Child Development2

This essay has a total of 2012 words and 8 pages.

Child Development2

Infants grow at a very rapid rate during the first one and a half years of life. Developing not only physically, but mentally, emotionally, and socially as well, this development has been evident in providing a strong background for further development in life.
Physical development refers to a babyís increasing skill at utilizing various body parts. During development, there are three basic developmental rules:
ìRule one states, that babyís develop in the head region first, followed by the upper body, followed by the trunk portion, and lastly the legs and feet. For example, a baby can hold up their heads first before they can grab an object with their hand.
Second rule refers to motor skills. Motor skills are the childís ability to control movement. The two basic classifications in motor skills are large motor skills and fine motor skills. Large motor skills deal with all the large muscles, whereas fine motor skills deal with smaller muscles in the body.
The 3rd developmental rule is Brain development. As the brain develops a child responds more and more to sight and sound, which prepares them for further development (î

At birth an infantís vision is limited by the immaturity of the brain, beyond 7-12 inches an infantís world is a total blur. Infantís eyes unlike ours do not contain a fovea. A fovea is the area of the retina in which the images are focused. Their eye movements are very slow and are jerky at times. They are able to see color but prefer the sharper contrast of black and white. Although babies canít see small objects that are far away, infants can see large objects that are close up. ìAn adultís perfect vision is estimated to be 20/20 and infantís vision is estimated to be around 20/600î (psychology, pg 387). By the end of the first year a babyís vision nearly matches that of a grown adult (psychology, pg 387).
Newborns actively use their senses from the time that they are born. When they are little their attention span is very limited. In the first two months, they can only focus on an edge of an object, however by the end of the 2nd month they can scan a whole object. This is important because it shows that a babyís attention span is very limited and they are not able to focus on an object for a long period of time (
At the time of birth newborns can hear soft voices as well as loud voices and can also notice differences between different sounds that are made. Infants are not able to listen or hear selectively. When babies hear speech they tend to open their eyes wider and look for the speaker. Infants love the sounds of children since their voices are higher in pitch. This is why they like to hear ìbaby talkî which is used by most adults all over the world (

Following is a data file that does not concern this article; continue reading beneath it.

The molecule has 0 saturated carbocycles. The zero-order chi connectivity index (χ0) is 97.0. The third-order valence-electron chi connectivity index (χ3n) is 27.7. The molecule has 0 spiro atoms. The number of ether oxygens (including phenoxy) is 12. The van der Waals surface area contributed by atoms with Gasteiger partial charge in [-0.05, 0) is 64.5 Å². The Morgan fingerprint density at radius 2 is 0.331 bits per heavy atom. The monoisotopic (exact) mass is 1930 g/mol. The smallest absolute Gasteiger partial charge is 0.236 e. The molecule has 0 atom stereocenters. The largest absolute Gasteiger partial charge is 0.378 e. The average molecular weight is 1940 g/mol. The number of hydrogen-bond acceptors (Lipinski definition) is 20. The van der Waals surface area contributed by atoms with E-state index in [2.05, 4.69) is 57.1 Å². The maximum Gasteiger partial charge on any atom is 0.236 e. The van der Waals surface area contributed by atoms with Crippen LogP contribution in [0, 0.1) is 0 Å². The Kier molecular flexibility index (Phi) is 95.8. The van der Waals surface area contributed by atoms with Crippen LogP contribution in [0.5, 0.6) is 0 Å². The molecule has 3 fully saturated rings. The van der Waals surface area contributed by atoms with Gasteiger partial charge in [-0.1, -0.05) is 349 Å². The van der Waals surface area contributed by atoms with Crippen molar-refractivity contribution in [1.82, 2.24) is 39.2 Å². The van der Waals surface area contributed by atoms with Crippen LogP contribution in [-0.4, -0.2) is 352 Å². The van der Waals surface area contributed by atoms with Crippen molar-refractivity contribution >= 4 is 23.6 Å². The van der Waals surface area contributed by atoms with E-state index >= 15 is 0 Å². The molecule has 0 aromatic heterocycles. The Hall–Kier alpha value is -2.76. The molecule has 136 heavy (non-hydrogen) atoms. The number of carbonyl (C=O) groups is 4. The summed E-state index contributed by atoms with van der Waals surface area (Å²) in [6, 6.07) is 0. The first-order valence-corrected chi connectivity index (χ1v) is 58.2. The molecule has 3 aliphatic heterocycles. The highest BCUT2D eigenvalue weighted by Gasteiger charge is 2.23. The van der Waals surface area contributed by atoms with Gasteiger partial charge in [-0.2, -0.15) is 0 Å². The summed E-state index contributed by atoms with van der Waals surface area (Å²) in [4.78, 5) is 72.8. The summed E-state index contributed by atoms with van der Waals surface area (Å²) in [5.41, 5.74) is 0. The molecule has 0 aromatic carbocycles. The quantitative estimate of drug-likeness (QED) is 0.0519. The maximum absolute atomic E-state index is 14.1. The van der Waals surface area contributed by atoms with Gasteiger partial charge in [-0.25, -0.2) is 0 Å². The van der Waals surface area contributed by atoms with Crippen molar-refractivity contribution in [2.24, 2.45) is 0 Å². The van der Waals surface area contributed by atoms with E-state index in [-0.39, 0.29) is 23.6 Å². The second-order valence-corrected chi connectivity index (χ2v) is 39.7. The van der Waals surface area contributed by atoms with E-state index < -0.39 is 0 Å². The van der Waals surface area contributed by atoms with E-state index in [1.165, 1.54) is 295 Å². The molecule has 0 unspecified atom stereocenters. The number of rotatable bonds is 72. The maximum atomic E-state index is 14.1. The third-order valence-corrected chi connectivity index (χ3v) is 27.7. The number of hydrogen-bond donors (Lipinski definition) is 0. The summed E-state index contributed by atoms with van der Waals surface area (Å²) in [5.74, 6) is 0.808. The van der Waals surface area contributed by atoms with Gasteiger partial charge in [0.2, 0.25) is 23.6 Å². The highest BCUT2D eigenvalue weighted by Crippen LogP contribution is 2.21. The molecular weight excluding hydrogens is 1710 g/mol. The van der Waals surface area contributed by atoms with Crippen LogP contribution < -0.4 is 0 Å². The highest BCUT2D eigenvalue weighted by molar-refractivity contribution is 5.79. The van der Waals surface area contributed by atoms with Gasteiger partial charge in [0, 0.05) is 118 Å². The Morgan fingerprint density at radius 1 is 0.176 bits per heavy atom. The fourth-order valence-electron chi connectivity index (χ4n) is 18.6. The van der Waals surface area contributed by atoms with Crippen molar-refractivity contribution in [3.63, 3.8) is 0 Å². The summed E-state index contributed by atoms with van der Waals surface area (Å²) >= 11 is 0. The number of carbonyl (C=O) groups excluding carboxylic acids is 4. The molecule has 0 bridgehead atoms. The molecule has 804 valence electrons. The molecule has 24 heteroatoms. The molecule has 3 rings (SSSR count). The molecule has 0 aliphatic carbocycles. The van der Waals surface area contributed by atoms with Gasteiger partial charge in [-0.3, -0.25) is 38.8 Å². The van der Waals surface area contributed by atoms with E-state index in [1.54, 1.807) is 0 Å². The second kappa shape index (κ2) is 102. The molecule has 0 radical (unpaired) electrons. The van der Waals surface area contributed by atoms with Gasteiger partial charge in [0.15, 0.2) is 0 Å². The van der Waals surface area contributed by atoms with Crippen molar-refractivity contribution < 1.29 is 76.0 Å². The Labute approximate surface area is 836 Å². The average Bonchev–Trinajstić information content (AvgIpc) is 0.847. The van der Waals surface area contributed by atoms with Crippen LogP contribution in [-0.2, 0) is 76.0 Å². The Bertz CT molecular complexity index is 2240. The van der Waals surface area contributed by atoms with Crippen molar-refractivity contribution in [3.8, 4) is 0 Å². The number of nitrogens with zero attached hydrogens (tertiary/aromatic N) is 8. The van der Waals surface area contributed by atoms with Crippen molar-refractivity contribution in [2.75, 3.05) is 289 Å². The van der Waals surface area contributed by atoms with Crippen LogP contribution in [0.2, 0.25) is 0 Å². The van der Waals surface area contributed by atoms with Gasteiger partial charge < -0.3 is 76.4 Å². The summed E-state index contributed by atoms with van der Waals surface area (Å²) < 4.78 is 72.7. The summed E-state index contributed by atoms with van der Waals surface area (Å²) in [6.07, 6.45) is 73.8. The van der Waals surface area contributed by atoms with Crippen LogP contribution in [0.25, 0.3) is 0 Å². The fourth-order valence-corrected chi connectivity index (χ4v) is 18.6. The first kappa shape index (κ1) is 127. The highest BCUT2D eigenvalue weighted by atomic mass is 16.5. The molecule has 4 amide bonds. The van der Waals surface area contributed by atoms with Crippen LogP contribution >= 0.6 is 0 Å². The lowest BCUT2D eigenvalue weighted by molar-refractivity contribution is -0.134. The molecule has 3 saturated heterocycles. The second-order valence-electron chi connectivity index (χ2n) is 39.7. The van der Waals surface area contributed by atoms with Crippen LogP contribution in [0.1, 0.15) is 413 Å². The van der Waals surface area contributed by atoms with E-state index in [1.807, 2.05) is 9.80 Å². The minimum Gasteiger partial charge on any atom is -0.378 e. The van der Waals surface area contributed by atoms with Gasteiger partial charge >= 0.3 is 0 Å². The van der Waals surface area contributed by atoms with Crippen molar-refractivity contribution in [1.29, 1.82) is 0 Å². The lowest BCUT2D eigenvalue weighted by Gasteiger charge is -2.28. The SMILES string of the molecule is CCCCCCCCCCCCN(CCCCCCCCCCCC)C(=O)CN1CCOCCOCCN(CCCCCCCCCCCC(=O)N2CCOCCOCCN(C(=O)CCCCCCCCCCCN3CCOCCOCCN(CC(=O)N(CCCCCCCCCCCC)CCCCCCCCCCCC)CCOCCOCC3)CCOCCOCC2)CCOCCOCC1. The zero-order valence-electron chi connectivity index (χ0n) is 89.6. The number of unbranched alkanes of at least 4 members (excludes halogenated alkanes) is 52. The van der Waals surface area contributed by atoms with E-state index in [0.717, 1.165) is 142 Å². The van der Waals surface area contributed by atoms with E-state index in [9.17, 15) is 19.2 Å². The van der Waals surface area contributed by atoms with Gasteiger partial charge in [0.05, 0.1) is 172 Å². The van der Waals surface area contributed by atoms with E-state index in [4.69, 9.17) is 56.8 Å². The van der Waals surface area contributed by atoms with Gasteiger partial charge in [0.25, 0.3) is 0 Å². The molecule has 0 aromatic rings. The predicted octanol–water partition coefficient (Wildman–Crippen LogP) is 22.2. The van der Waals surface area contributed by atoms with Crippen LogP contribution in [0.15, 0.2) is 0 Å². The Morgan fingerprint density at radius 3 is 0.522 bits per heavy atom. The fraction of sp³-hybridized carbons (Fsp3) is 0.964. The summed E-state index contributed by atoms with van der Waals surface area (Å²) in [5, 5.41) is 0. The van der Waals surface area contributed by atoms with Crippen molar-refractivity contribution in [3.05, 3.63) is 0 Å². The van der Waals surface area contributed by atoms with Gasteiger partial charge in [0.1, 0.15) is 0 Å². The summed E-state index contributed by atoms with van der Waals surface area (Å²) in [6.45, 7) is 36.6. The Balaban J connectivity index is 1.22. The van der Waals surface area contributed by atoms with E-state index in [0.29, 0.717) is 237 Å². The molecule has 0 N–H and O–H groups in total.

In the first 2 weeks after birth, infants have developed some reflexes. Babies begin to explore their grasping reflex where they can hold tightly to an object. Many of these behaviors evolved because they are important for a childís survival, without these a child would not be able to physically develop. The absence of reflexes in a newborn, are signals of possible problems in brain development (psychology, pg 388).
Newborns are brought into this world having some sort of reflexes in order for them to adapt to their surroundings. One of the most basic reflexes is the rooting reflex. This reflex helps an infant turn its head to any object that stimulates a cheek, such as a baby bottle for feeding. A newborn also will have a very strong grasping reflex. If you place your finger in a babyís finger, generally anywhere from one-week old and on a baby will have a very strong grip. Motor skills also allow a baby to sit, crawl, stand, and walk. Some motor skills such as sitting up come a lot earlier than walking.

Cognitive development relates to the reasoning and logic of an infant. Jean Piaget among all researchers dedicated his life to a search for the ideas behind cognitive development. ìHe was the first person to chart the journey from the simple reflexes of the newborn to the complex adolescentî (psychology pg. 390).î Piaget believed that all childrenís thinking progresses through the same stages, in the same order without skipping, or building onto previous stages. ìHe also believed that the thinking of infants is different from the thinking of children and the thinking of children is different from that of an adolescentî (psychology, pg 390). To explain how infants move to higher standards of understanding and knowledge Piaget introduced four stages of cognitive development: sensorimotor (0-18 months), preoperational (2-7 years), concrete operational (7-11 years)), and formal operational (over 11 years) ( psychology, pg 390).
The first 18 months of development is the sensorimotor. In this stage infants develop schemas or basic units of knowledge. During this stage infants can form schemas only of objects that are present. They cannot think about absent objects because they canít act on them. Key to the sensorimotor intelligence is the emergence of what Piaget called the object concept, or the concept of object permanence. According to Piaget, a very young infant does not seem to recognize that objects have a permanent existence outside of his or her interaction with it. Early in infancy, from birth to around 4 months of age babies will naturally look at a toy, follow it with their eyes and try to grasp it. As soon as the object is out of sight babies mentally think it know longer exists. They do not have the concept of knowing itís there, if itís out of sight. For example, if an Infant drops a toy they mentally think itís no longer there, because they have not yet acquired the knowledge to look beyond what they see. Infants will begin to develop object permanence at around 4 months. Also, at thi

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